The foraging skills of Tufted Duck Aythya fuligula and Scaup Aythya marila feeding on Zebra Mussels Dreissena polymorpha were studied in experiments under semi-natural diving conditions with relevance to the IJsselmeer/Markermeer area (large lakes in the centre of The Netherlands, former Zuiderzee area), the major freshwater wintering site of both species in Europe. Daily consumption of mussels (based on fresh mass) was about two to three times the body mass of the birds because of the large water and shell content and consequently low nutritional value of mussels. Feeding costs (diving and processing food) were about 50% of daily energy expenses in winter, as revealed from doubly labelled water measurements. Food intake rates decreased with the degree of byssal thread attachment of mussels in Tufted Duck, while intake rates of Scaup were only affected when mussels grew in tightly attached clumps. Food intake rates were usually 15-25% lower in Tufted Duck than in the 25% heavier Scaup. Both species were able to swallow all mussels available in the population, though smaller mussels were slightly favoured. Scaup had higher food intake rates at low mussel densities than Tufted Duck, but intake rates seemed unaffected at densities higher than ca. 100 gFM m-2, which is similar to giving-up densities observed in the field. Feeding activity consisted of short feeding bouts of a number of dives in quick succession to fill the esophagus with mussels, followed by longer resting pauses of 5-10 minutes to crush mussel shells in the gizzard and digest the flesh. The limited capacity to store food in the gut (less than 5% of the daily requirement) and long digestive pauses imply that diving ducks must spend a large fraction of the day on the feeding grounds. The differences in feeding skills between the two species correspond qualitatively with their spatial segregation in the IJsselmeer area when local differences in prey properties are taken into account.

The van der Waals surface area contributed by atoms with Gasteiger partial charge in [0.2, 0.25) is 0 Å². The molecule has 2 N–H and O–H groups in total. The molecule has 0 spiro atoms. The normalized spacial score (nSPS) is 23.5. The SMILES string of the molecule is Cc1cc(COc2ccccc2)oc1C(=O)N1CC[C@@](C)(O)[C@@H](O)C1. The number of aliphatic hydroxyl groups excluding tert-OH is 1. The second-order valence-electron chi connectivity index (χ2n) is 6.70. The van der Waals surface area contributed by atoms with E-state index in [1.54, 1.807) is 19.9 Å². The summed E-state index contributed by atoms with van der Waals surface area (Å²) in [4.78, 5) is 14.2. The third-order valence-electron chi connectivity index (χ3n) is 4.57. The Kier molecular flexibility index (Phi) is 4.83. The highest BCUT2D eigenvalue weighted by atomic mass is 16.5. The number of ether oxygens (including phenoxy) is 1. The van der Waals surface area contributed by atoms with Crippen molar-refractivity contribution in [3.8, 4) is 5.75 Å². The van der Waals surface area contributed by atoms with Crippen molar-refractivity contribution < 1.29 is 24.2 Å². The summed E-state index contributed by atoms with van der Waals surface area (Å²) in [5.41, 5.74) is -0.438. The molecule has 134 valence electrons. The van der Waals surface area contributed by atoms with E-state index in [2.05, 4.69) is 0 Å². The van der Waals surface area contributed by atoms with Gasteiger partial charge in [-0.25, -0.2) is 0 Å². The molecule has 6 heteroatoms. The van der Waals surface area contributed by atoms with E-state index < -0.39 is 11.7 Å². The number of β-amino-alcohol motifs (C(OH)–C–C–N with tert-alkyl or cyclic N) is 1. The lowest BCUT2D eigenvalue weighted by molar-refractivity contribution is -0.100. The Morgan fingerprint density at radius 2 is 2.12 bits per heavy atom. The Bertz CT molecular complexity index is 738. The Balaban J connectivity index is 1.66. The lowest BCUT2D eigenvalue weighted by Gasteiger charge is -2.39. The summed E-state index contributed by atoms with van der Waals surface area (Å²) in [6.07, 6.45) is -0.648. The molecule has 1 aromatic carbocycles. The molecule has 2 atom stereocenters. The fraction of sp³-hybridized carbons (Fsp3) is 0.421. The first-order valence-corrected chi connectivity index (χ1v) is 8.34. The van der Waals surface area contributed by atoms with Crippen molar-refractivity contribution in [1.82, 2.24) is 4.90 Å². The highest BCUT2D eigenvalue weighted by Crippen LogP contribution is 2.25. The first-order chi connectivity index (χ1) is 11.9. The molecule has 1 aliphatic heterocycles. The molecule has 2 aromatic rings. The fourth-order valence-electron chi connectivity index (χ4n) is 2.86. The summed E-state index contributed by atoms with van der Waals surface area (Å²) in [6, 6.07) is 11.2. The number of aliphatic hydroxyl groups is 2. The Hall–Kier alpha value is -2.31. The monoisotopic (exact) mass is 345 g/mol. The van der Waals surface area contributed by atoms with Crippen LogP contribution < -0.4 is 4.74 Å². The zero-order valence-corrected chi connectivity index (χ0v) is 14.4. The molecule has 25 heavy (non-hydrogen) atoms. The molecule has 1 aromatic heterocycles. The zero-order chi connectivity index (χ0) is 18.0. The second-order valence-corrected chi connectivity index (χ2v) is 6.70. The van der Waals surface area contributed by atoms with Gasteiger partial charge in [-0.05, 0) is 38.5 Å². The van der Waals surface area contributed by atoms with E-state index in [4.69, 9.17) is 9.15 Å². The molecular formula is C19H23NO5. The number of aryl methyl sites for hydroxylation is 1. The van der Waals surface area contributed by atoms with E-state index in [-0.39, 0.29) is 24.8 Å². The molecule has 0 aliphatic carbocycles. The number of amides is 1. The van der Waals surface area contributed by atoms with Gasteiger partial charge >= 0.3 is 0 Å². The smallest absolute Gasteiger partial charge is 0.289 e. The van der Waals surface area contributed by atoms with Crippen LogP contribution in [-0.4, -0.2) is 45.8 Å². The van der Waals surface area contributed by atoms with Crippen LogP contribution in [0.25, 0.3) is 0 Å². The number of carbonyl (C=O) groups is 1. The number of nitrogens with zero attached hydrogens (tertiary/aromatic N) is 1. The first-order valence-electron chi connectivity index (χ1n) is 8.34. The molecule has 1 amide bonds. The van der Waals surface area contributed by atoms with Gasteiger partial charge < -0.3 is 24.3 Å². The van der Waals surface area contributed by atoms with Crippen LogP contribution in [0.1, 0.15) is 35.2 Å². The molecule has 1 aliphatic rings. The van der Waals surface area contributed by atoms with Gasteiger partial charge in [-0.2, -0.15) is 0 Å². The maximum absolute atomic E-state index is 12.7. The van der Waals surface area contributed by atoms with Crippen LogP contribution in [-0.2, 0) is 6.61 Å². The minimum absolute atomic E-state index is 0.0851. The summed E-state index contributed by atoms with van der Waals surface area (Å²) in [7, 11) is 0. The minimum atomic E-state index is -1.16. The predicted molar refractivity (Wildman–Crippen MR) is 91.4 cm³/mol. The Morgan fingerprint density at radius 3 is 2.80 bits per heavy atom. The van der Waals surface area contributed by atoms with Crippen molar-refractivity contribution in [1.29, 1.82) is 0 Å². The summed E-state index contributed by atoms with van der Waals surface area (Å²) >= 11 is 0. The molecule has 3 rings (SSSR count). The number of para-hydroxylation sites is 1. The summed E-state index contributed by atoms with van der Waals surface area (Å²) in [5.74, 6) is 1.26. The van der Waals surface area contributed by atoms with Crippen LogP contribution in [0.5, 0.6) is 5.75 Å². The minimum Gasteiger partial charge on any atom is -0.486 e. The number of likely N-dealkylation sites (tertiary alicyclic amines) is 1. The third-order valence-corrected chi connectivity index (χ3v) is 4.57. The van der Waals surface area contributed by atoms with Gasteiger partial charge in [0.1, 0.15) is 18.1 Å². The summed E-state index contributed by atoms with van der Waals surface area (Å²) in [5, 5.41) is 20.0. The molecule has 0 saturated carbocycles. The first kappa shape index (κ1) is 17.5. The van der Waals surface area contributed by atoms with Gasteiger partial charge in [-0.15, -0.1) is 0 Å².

|Publication status||Published - 1999|